Robin Henry and Jean-Martin Louw comment on the Judge’s decision in Gstar v Ikon Defendants in regards to demo accounts.
12 November 2018
In a highly critical Commercial Court judgment, Mr Justice Knowles has described two investment funds’ allegations of fraud against a forex trading firm as “an elaborate and expensive, unmeritorious attempt” to “throw off their responsibility onto the shoulders of the defendants”.
The claimants’ business model was to offer investors equity in investment companies, with the subscription funds being pooled and traded on online forex platforms.
Trades were to be carried out on platforms licensed by GStar FX Inc (“Gstar”) from a company in the Ikon Finance group. Gstar had been incorporated in 2012 by George Daskaleas, who has since faced criminal charges for fraud in Greece in connection with matters relating to this Commercial Court dispute. The defences of GStar and Mr Daskaleas were struck out early in these proceedings and neither participated at trial. That left claims against companies in the Ikon Finance group (the “Ikon Defendants”) and its CEO, Mr Jagannath, of dishonest assistance and unlawful means conspiracy that they had assisted Mr Daskaleas in his alleged fraudulent scheme by taking large sums of subscription funds received from investors and, instead of actively trading the money received, had allegedly defrauded the claimants.
The claimants asserted that monthly statements were received on GStar’s platform, which purported to show consistently increasing account balances as a result of successful forex trading. In addition, a number of reference letters were provided by the Ikon Defendants to Mr Daskaleas and GStar, which, on their face, appeared to confirm substantial balances held within the trading accounts. Those balances were further verified by Mr Venetis, an external auditor from Grant Thornton, commissioned by Mr Daskaleas to “conduct independent due diligence … in order to set up a modern system of corporate governance” at GStar.
As it turned out, however, for much of the relevant period, the investors’ funds were not being traded at all. The large profits reported to the claimants’ investors were in fact non-existent, because the monthly statements and reference letters pertained to notional “demo accounts”, set up for experimental testing purposes.
The claimants claimed that they were misled by the Ikon Defendants because they understood the large balances (in excess of $350 million) to represent actual money and, in reliance on those balances, the claimants had continued to operate as an investment fund, accepting approximately $19 million in further moneys from new and existing investors.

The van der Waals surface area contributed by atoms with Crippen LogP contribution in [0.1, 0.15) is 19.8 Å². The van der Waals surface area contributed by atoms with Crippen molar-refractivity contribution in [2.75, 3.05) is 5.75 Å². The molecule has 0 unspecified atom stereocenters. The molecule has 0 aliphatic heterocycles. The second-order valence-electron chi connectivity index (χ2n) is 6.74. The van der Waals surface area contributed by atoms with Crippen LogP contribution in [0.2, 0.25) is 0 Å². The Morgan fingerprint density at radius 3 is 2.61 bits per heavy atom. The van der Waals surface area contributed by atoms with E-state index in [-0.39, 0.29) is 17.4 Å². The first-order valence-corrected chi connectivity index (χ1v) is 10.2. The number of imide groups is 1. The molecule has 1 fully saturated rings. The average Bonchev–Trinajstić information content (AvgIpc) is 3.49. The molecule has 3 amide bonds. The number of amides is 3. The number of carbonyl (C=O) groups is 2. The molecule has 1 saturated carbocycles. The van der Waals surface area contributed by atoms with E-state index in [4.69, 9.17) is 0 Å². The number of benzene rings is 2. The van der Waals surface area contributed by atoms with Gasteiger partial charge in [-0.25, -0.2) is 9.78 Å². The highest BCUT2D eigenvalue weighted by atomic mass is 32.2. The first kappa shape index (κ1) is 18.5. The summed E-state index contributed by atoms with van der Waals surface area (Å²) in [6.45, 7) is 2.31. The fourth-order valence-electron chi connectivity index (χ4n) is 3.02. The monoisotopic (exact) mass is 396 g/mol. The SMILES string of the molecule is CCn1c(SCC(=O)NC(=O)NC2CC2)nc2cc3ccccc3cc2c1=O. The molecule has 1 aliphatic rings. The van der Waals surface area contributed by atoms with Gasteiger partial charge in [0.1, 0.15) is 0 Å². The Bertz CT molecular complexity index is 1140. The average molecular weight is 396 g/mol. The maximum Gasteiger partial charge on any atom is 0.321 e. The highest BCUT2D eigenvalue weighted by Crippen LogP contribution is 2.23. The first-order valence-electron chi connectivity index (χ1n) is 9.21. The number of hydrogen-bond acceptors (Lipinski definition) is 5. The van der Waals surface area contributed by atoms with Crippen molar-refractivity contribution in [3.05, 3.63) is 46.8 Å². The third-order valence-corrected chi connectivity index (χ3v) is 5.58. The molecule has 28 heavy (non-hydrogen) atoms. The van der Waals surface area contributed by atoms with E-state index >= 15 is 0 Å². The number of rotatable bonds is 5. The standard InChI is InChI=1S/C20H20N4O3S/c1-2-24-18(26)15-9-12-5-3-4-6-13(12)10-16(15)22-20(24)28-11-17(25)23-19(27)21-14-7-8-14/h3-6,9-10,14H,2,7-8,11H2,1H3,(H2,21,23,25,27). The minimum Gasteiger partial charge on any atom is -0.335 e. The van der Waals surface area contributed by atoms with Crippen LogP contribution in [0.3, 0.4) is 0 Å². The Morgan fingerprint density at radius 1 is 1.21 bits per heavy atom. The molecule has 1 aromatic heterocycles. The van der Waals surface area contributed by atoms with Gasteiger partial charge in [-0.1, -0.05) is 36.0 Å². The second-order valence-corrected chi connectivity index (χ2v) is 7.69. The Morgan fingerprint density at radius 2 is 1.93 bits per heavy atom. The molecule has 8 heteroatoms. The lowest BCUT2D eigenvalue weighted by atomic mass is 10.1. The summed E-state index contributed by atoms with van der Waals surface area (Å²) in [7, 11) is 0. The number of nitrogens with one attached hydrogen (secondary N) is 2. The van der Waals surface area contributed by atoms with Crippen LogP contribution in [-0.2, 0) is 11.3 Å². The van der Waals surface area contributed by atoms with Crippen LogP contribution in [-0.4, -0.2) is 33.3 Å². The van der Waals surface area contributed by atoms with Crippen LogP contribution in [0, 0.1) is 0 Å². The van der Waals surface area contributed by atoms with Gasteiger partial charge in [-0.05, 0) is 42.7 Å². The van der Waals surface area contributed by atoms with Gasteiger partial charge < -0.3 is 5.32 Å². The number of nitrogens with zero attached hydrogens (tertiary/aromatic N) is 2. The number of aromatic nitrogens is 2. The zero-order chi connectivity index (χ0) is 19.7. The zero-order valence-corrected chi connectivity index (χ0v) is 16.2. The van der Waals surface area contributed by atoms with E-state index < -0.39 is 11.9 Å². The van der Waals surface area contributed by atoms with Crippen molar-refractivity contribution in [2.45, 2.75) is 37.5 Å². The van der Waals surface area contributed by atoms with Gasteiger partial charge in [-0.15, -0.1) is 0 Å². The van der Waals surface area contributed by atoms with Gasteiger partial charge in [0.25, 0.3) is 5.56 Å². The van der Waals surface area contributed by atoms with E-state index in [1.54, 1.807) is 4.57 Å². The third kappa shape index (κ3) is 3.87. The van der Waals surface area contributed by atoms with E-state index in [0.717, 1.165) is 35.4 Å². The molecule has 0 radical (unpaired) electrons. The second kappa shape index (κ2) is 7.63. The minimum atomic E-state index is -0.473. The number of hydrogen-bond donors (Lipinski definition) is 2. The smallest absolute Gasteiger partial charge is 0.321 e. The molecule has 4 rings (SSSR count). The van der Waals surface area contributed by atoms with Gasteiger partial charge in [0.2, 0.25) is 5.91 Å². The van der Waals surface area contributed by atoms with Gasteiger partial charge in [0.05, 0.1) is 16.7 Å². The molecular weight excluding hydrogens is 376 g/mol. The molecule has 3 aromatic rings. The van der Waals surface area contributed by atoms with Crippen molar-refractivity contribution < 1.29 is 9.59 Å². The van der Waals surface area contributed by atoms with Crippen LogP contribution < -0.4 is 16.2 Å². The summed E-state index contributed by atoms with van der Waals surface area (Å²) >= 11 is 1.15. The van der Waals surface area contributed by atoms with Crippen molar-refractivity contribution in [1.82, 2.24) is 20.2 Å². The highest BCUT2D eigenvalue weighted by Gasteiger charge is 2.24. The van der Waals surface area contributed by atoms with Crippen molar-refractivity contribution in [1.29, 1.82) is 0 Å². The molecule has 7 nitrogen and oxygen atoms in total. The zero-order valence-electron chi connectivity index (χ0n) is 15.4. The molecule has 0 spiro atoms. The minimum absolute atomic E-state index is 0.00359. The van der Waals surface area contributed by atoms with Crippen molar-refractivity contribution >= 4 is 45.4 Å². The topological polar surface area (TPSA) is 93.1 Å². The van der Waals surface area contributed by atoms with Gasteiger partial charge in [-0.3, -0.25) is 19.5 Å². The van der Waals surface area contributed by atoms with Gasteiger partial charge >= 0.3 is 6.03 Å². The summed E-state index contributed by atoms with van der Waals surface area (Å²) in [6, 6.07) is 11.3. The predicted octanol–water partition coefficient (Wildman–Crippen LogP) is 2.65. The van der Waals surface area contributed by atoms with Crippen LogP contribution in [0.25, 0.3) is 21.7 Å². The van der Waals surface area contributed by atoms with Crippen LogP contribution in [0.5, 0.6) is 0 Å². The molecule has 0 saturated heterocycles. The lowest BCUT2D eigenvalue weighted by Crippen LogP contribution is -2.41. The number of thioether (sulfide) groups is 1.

The Claimants’ allegations were held by the court to have failed “in every material respect”. Mr Justice Knowles was wholly unpersuaded by the claimants’ witness evidence, which he said “presented a very confused and incomplete picture”. He considered the claimants to have been fully aware that the relevant balances represented demo accounts. The court found no dishonesty or deceit on the part of the Ikon Defendants and did not consider that any of their actions were ultimately relied on by the claimants.
The Judge also did not accept that the claimants believed at any point that the actual balances in the accounts were anything like the magnitude referred to in correspondence from the Ikon Defendants, because “nothing like those sums had been transferred to the accounts and nothing like those sums could, in the circumstances of this case, credibly have been made from trading with sums that were transferred”.
The Judge said that Mr Litinas, an associate of the claimants, who encouraged individuals to invest in the claimant companies, was not frank when giving evidence on the ways in which the higher the figure claimed for the value of a fund the more he benefitted financially.
Indeed, His Lordship remarked that the claimants “have themselves much to answer for to those who may have invested at one time or another”.
The case shows the risks to investors of investment funds and trading platforms providing information relating to demo accounts as if they were real indicators of trading performance. The Judge considered it inappropriate for Mr Daskaleas, Mr Jagannath and Mr Venetis to have created correspondence which could have misled investors. However, that was not an issue for determination since this case was not a claim by investors who were purchasers of shares in the claimant companies.